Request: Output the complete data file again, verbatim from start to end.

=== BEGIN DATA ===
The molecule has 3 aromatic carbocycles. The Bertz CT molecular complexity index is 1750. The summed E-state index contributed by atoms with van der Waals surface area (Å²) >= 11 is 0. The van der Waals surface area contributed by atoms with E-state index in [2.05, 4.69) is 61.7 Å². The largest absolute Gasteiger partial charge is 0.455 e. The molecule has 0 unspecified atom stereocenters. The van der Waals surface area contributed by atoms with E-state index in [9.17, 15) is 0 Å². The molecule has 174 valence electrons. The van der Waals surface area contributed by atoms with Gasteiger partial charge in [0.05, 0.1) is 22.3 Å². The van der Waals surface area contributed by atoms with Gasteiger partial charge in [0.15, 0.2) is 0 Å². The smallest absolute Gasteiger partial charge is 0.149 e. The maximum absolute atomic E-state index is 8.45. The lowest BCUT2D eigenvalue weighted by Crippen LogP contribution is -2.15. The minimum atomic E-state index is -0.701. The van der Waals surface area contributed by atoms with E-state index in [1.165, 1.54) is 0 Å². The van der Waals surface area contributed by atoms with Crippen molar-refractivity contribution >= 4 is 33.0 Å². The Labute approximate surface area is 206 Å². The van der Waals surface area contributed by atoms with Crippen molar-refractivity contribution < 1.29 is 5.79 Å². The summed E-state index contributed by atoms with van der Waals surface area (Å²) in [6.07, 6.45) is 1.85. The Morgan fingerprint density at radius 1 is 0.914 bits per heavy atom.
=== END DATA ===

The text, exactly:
The molecule has 3 aromatic carbocycles. The Bertz CT molecular complexity index is 1750. The summed E-state index contributed by atoms with van der Waals surface area (Å²) >= 11 is 0. The van der Waals surface area contributed by atoms with E-state index in [2.05, 4.69) is 61.7 Å². The largest absolute Gasteiger partial charge is 0.455 e. The molecule has 0 unspecified atom stereocenters. The van der Waals surface area contributed by atoms with E-state index in [9.17, 15) is 0 Å². The molecule has 174 valence electrons. The van der Waals surface area contributed by atoms with Gasteiger partial charge in [0.05, 0.1) is 22.3 Å². The van der Waals surface area contributed by atoms with Gasteiger partial charge in [0.15, 0.2) is 0 Å². The smallest absolute Gasteiger partial charge is 0.149 e. The maximum absolute atomic E-state index is 8.45. The lowest BCUT2D eigenvalue weighted by Crippen LogP contribution is -2.15. The minimum atomic E-state index is -0.701. The van der Waals surface area contributed by atoms with E-state index in [1.165, 1.54) is 0 Å². The van der Waals surface area contributed by atoms with Crippen molar-refractivity contribution >= 4 is 33.0 Å². The Labute approximate surface area is 206 Å². The van der Waals surface area contributed by atoms with Crippen molar-refractivity contribution < 1.29 is 5.79 Å². The summed E-state index contributed by atoms with van der Waals surface area (Å²) in [6.07, 6.45) is 1.85. The Morgan fingerprint density at radius 1 is 0.914 bits per heavy atom.